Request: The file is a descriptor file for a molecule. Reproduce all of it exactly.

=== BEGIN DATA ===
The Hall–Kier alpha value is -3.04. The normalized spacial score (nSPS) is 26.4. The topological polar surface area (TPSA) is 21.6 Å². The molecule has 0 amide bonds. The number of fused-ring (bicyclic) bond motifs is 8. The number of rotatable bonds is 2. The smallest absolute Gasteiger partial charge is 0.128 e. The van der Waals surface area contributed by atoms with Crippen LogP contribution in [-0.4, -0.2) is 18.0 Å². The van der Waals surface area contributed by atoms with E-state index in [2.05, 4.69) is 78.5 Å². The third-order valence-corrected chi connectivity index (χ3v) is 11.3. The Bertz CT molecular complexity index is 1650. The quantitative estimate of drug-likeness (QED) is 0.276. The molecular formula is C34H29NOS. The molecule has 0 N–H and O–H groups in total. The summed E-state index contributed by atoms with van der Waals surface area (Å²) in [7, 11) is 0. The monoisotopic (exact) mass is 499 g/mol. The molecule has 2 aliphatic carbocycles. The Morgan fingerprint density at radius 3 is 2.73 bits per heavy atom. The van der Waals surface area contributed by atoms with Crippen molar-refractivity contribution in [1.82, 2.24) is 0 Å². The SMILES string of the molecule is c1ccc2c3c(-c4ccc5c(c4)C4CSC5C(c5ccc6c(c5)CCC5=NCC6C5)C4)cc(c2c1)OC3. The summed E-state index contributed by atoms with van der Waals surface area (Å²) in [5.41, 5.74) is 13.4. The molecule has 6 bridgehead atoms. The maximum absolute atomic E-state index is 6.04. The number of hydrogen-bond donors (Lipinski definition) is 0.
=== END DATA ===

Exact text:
The Hall–Kier alpha value is -3.04. The normalized spacial score (nSPS) is 26.4. The topological polar surface area (TPSA) is 21.6 Å². The molecule has 0 amide bonds. The number of fused-ring (bicyclic) bond motifs is 8. The number of rotatable bonds is 2. The smallest absolute Gasteiger partial charge is 0.128 e. The van der Waals surface area contributed by atoms with Crippen LogP contribution in [-0.4, -0.2) is 18.0 Å². The van der Waals surface area contributed by atoms with E-state index in [2.05, 4.69) is 78.5 Å². The third-order valence-corrected chi connectivity index (χ3v) is 11.3. The Bertz CT molecular complexity index is 1650. The quantitative estimate of drug-likeness (QED) is 0.276. The molecular formula is C34H29NOS. The molecule has 0 N–H and O–H groups in total. The summed E-state index contributed by atoms with van der Waals surface area (Å²) in [7, 11) is 0. The monoisotopic (exact) mass is 499 g/mol. The molecule has 2 aliphatic carbocycles. The Morgan fingerprint density at radius 3 is 2.73 bits per heavy atom. The van der Waals surface area contributed by atoms with Crippen molar-refractivity contribution in [1.82, 2.24) is 0 Å². The SMILES string of the molecule is c1ccc2c3c(-c4ccc5c(c4)C4CSC5C(c5ccc6c(c5)CCC5=NCC6C5)C4)cc(c2c1)OC3. The summed E-state index contributed by atoms with van der Waals surface area (Å²) in [5.41, 5.74) is 13.4. The molecule has 6 bridgehead atoms. The maximum absolute atomic E-state index is 6.04. The number of hydrogen-bond donors (Lipinski definition) is 0.